getmorefigures.php?uid=PMC4524680&req=5

pone.0133751.g004: Analysis of CArG boxes and SRF binding sites on SMC transcriptome.A total of 1,540 SRF binding sites (peak height >1.5) obtained from SRF ChIP-seq of C2C12 myoblasts were analyzed for association with CArG boxes, CpG islands, and genes. (A) Proportion of SRF binding sites associated with CArG boxes. (B) Proportion of SRF binding sites associated with CArG boxes conserved between mice and humans. (C) Proportion of SRF binding sites associated with CpG islands. (D) Proportion of SRF binding sites associated with genes. (E) Locations of SRF binding sites on genes expressed in SMCs. (F) A representative list of SMC genes that were highly expressed and associated with SRF binding sites. Eighty-six genes containing SRF binding sites (peak hight >1.5) and highly expressed (>100 FPKM) in SMCs are shown. The SMC genes of the 34 proteins regulated by SRF in SMC-specific Srf KO mice are indicated in bold green letters. (G) Proportion of SRF-regulated proteins identified in jejunal SM from SMC-specific Srf KO mice. Eight-six SRF-associated genes were compared with the SRF-regulated proteins identified in a proteomics study involving Srf KO mice: 34 proteins were down-regulated (SRF-regulated; blue), 40 proteins were not detected (red), and 12 proteins did not change expression levels (others; green) in the Srf KO SM.
Mentions: Since alternative SMC transcripts appeared to be closely associated with binding of SRF to different CArG boxes, we performed an analysis of all SRF binding sites in the mouse genome. A total of 6,759 SRF binding sites were identified in the myocyte genome, and 1,540 of these binding sites were selected for further analysis based on the strength of the SRF signal (peak height > 1.5 signal value). A complete list of SRF binding sites associated with CArG boxes, CpG islands, and JSMC transcripts is shown in S6 Table. Fifty-seven percent (877) of SRF binding sites were associated with CArG boxes, and 32% (413) of the SRF binding sites were conserved between humans and mice (Fig 4A and 4B). Approximately 43% (560) of all SRF binding sites were found within the CpG islands of transcriptional start sites (Fig 4C). Most SRF binding sites were found within the promoter regions and were followed by exon 1 or intron 1 (Fig 4E), and a total of 1,116 genes (86%) were associated with SRF binding sites (Fig 4D), of which most were abundantly expressed in SMCs. There were 86 genes that were closely associated with SRF binding sites and highly expressed in SMCs (Fig 4F). Of the SRF-associated genes, several new genes were identified in additional to known contractile genes such as Acta2, Tagln, and Des (Fig 4F).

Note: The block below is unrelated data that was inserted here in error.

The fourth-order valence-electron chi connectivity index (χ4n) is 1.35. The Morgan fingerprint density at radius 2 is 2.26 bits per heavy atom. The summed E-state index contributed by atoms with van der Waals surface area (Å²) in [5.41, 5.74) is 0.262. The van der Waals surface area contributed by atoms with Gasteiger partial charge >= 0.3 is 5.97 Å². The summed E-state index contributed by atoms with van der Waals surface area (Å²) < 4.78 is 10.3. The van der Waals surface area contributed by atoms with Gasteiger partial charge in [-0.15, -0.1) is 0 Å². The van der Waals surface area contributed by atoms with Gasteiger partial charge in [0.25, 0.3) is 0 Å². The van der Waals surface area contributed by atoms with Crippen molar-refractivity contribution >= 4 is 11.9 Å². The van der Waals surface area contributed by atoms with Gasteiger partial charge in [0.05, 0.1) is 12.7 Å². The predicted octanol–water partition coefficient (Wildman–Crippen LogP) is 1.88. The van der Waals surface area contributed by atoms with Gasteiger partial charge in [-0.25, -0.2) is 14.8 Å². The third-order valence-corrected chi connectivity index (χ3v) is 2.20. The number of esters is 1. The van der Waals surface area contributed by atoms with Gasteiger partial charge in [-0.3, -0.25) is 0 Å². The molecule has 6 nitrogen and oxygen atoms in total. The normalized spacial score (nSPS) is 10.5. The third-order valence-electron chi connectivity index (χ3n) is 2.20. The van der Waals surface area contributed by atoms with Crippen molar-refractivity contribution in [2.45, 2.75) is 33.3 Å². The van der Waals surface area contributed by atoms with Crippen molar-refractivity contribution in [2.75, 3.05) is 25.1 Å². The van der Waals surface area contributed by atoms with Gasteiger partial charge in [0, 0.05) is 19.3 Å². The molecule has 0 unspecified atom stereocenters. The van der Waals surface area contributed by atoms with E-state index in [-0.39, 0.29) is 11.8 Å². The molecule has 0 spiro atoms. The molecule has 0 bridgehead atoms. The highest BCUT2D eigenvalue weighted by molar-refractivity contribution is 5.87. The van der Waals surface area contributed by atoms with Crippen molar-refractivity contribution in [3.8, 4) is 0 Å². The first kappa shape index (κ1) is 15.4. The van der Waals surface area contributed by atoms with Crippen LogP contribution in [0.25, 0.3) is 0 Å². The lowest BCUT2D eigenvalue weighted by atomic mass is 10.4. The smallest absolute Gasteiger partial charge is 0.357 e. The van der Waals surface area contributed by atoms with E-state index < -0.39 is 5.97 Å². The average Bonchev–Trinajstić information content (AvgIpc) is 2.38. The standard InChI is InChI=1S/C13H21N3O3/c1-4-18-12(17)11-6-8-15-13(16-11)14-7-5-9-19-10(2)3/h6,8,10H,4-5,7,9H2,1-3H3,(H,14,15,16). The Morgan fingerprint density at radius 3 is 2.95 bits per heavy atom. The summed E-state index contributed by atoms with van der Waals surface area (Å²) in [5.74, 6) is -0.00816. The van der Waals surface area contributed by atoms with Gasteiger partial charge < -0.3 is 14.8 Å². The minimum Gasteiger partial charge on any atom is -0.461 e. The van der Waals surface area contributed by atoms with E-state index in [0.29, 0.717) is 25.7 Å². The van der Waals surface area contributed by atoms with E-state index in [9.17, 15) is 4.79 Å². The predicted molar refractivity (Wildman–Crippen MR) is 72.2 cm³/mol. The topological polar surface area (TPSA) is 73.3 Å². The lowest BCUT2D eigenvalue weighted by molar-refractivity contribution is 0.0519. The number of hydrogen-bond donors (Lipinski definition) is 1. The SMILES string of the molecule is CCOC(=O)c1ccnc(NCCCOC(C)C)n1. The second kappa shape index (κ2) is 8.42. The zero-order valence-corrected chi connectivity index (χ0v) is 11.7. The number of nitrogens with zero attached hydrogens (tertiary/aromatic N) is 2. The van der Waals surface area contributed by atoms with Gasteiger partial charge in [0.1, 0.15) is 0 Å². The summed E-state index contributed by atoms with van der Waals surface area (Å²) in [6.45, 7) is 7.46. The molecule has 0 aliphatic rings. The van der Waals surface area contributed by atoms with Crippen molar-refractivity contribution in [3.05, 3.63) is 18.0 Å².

Bottom Line: The browser also serves as the first genome-wide map of SRF binding sites.The browser analysis revealed novel SMC-specific transcriptional variants and SRF target genes, which provided new and unique insights into the cellular and biological functions of the cells in gastrointestinal (GI) physiology.Our genome browser offers a new perspective into the alternative expression of genes in the context of SRF binding sites in SMCs and provides a valuable reference for future functional studies.

View Article: PubMed Central - PubMed

Affiliation: Department of Physiology and Cell Biology, University of Nevada School of Medicine, Reno, Nevada, United States of America; Department of Physiology, Wonkwang Digestive Disease Research Institute and Institute of Wonkwang Medical Science, School of Medicine, Wonkwang University, Iksan, Jeollabuk-do, Korea.

ABSTRACT
Genome-scale expression data on the absolute numbers of gene isoforms offers essential clues in cellular functions and biological processes. Smooth muscle cells (SMCs) perform a unique contractile function through expression of specific genes controlled by serum response factor (SRF), a transcription factor that binds to DNA sites known as the CArG boxes. To identify SRF-regulated genes specifically expressed in SMCs, we isolated SMC populations from mouse small intestine and colon, obtained their transcriptomes, and constructed an interactive SMC genome and CArGome browser. To our knowledge, this is the first online resource that provides a comprehensive library of all genetic transcripts expressed in primary SMCs. The browser also serves as the first genome-wide map of SRF binding sites. The browser analysis revealed novel SMC-specific transcriptional variants and SRF target genes, which provided new and unique insights into the cellular and biological functions of the cells in gastrointestinal (GI) physiology. The SRF target genes in SMCs, which were discovered in silico, were confirmed by proteomic analysis of SMC-specific Srf knockout mice. Our genome browser offers a new perspective into the alternative expression of genes in the context of SRF binding sites in SMCs and provides a valuable reference for future functional studies.

No MeSH data available.